Often regarded as a pest, the Starling wins our grudging admiration for its adaptability, toughness, and seeming intelligence. Brought to North America in 1890, it has spread to occupy most of the continent, and is now abundant in many areas. Sociable at most seasons, Starlings may gather in immense flocks in fall and winter. When the flocks break up for the breeding season, males reveal a skill for mimicry, interrupting their wheezing and sputtering songs with perfect imitations of other birds.

adult male, breeding

Rusty Blackbird

Birders might say that this blackbird is rusty because it spends so much time in the water. In migration and winter it is usually in swampy places, wading in very shallow water at the edges of wooded streams. In summer it retires to northern spruce bogs; no other blackbird has such a northerly breeding distribution. The name "Rusty" applies to the colors of fall birds, but it could also describe the rusty-hinge sound of the creaking song.

adult male

Brewer's Blackbird

This is the common blackbird of open country in the West, often seen walking on the ground with short forward jerks of its head. It adapts well to habitats altered by humans, and in places it may walk about on suburban sidewalks or scavenge for crumbs around beachfront restaurants. In winter, Brewer's Blackbirds gather in large flocks, often with other blackbirds, and may be seen foraging in farmland all across the western and southern states.

adult male, Eastern

Bronzed Cowbird

Larger than the Brown-headed Cowbird and mostly restricted to the Southwest, this species is another brood parasite. It may be more specialized in its choice of "hosts," and is thought to have seriously affected populations of some species, such as Hooded Orioles in southern Texas. The Bronzed Cowbird has expanded its range in our area during the last century; in Arizona, where it is now common, it was unrecorded before 1909.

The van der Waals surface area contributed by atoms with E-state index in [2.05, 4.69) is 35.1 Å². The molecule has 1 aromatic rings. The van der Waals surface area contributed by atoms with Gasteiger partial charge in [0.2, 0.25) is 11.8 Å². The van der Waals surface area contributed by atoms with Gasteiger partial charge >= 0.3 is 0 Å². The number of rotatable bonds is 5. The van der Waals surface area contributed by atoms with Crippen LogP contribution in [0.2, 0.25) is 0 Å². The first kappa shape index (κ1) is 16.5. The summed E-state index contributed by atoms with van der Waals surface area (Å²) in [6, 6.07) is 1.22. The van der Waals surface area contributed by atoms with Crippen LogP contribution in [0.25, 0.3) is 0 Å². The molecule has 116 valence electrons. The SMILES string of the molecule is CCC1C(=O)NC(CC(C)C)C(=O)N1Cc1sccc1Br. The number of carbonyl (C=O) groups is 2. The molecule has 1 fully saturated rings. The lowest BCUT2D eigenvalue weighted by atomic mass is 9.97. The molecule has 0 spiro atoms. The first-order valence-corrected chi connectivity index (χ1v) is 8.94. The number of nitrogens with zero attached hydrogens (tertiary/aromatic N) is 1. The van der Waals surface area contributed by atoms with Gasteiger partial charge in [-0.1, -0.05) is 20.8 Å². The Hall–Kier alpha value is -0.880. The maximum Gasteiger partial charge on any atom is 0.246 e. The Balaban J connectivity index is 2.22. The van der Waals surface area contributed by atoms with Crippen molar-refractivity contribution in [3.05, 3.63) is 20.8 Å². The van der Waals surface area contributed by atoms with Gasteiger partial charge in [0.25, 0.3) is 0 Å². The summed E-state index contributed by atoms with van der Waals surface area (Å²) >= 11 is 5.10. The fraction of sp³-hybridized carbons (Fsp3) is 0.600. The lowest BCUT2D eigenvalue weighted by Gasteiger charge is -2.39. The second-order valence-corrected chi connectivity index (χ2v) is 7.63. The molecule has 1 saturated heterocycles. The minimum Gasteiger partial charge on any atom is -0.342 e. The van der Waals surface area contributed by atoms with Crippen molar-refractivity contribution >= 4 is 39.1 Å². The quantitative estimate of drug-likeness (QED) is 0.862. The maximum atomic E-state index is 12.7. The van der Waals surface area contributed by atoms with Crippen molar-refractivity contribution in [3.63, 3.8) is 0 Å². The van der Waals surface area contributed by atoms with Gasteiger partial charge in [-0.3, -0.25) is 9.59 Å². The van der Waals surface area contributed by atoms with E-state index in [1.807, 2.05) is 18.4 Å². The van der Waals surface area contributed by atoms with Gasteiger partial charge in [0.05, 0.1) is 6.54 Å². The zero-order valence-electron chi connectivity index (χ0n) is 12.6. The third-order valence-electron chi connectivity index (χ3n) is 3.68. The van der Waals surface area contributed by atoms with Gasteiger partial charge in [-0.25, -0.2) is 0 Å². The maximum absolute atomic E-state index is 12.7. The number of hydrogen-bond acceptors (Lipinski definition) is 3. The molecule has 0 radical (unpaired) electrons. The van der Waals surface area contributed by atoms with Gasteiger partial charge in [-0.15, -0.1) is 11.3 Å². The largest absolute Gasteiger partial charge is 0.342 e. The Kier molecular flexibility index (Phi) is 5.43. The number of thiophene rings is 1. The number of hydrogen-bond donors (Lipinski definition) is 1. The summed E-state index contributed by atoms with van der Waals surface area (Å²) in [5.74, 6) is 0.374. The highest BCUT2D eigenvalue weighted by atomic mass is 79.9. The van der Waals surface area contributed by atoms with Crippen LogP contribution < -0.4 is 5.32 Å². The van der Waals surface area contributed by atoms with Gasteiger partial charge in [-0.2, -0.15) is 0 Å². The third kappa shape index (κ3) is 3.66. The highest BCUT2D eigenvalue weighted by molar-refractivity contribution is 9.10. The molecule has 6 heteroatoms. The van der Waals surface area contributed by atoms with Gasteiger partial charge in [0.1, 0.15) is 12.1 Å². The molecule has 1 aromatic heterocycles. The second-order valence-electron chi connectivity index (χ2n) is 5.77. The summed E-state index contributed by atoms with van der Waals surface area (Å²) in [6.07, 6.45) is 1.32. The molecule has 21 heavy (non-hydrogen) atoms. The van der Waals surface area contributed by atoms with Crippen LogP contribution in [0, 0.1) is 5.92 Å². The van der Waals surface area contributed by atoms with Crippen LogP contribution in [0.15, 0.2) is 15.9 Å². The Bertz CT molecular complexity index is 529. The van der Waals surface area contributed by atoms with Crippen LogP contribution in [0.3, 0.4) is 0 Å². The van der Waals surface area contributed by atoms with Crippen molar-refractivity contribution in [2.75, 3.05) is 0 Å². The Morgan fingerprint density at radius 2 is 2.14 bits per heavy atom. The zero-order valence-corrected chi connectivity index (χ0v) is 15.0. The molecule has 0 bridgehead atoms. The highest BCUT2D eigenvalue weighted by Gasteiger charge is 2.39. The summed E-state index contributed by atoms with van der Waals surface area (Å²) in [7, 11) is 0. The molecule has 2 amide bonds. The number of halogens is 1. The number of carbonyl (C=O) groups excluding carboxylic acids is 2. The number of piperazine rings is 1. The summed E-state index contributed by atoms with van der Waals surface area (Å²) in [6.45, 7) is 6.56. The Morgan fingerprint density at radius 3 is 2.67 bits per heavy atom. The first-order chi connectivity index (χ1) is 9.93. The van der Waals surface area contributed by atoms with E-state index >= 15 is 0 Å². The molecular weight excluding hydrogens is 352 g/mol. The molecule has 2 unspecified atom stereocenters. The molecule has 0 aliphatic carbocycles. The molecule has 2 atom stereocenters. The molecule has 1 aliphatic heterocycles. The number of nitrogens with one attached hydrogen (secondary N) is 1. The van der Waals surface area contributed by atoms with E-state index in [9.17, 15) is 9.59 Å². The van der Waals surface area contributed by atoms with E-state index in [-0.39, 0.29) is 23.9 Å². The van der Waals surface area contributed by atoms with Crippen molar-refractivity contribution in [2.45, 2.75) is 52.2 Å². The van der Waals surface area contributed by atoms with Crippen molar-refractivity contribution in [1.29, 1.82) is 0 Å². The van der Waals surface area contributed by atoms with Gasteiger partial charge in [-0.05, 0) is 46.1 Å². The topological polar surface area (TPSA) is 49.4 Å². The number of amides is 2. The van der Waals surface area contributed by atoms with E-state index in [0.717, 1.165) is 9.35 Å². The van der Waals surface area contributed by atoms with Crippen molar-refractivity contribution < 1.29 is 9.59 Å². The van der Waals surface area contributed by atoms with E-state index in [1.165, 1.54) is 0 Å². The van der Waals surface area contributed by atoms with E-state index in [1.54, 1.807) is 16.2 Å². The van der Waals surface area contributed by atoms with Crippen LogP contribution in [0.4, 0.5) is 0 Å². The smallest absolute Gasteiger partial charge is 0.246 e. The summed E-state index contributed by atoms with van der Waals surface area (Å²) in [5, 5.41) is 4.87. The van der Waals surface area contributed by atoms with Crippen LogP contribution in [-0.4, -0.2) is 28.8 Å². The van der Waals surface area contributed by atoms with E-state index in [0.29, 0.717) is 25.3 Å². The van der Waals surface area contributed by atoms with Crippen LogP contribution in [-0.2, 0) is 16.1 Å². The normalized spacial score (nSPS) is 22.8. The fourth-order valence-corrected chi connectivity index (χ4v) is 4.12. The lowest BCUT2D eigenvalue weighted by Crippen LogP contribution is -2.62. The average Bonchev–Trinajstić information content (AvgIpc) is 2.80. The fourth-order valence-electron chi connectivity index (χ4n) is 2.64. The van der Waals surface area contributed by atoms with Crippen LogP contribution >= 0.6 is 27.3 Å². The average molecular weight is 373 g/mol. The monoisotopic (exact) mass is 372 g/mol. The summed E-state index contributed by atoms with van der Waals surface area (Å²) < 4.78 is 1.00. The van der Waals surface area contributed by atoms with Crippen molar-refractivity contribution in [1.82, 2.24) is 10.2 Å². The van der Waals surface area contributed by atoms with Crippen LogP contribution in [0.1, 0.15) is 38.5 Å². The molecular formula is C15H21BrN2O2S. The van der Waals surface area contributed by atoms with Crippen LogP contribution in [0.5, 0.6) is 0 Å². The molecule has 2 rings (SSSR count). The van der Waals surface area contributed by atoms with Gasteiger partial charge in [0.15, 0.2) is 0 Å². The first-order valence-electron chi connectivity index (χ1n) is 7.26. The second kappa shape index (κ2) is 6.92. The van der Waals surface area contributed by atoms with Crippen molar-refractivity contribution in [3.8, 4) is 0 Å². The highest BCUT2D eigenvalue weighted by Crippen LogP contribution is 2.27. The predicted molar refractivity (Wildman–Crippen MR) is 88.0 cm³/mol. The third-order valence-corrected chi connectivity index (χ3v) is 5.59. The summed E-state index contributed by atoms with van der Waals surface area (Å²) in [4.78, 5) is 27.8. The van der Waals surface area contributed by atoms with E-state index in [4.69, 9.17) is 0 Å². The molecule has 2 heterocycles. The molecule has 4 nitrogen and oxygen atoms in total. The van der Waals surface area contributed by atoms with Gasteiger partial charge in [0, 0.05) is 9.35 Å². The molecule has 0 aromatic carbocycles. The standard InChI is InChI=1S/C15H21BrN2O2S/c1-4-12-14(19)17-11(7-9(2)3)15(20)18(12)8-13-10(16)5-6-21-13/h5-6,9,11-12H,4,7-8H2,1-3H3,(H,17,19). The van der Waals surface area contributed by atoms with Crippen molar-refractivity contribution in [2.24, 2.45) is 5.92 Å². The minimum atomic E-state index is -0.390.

adult male

Shiny Cowbird

Originally native to South America, this little blackbird spread gradually through the West Indies in recent decades, island-hopping north through the Lesser Antilles and then west toward Cuba. It arrived in Florida in 1985, and has become locally common there, with some seen elsewhere in the Southeast. Like other cowbirds, this species is a parasite, so its arrival in our area was not welcomed by conservationists.

adult male

Boat-tailed Grackle

Until the 1970s, this big blackbird was considered to be the same species as the Great-tailed Grackle, but the two forms overlap on the coasts of Texas and Louisiana without interbreeding. The Boat-tail is a more aquatic creature, nesting in marshes, scavenging on beaches. Except in Florida, it is seldom found far away from tidewater. Boat-tailed Grackles nest in noisy colonies, the males displaying conspicuously with much wing-fluttering and harsh repeated calls.

adult male

Great-tailed Grackle

Wherever it occurs, this big blackbird is impossible to overlook -- especially the male, with his great oversized tail and incredible variety of callnotes. In the southwest, flocks of Great-tailed Grackles feed in open country during the day, but often come into towns at night, forming noisy roosting aggregations in the trees in city parks. During recent decades, this species has greatly expanded its range within our area, and it is still spreading north in some areas.

adult male Coastal (Purple)

Common Grackle

Throughout the east and midwest, this big blackbird is a very familiar species on suburban lawns, striding about with deliberate steps as it searches for insects. Common Grackles often nest in small colonies, and several males may perch in adjacent treetops to sing their creaking, grating songs. Big flocks are often seen flying overhead in the evening, heading for major communal roosts, especially from late summer through winter.

Vireo

iPad Promo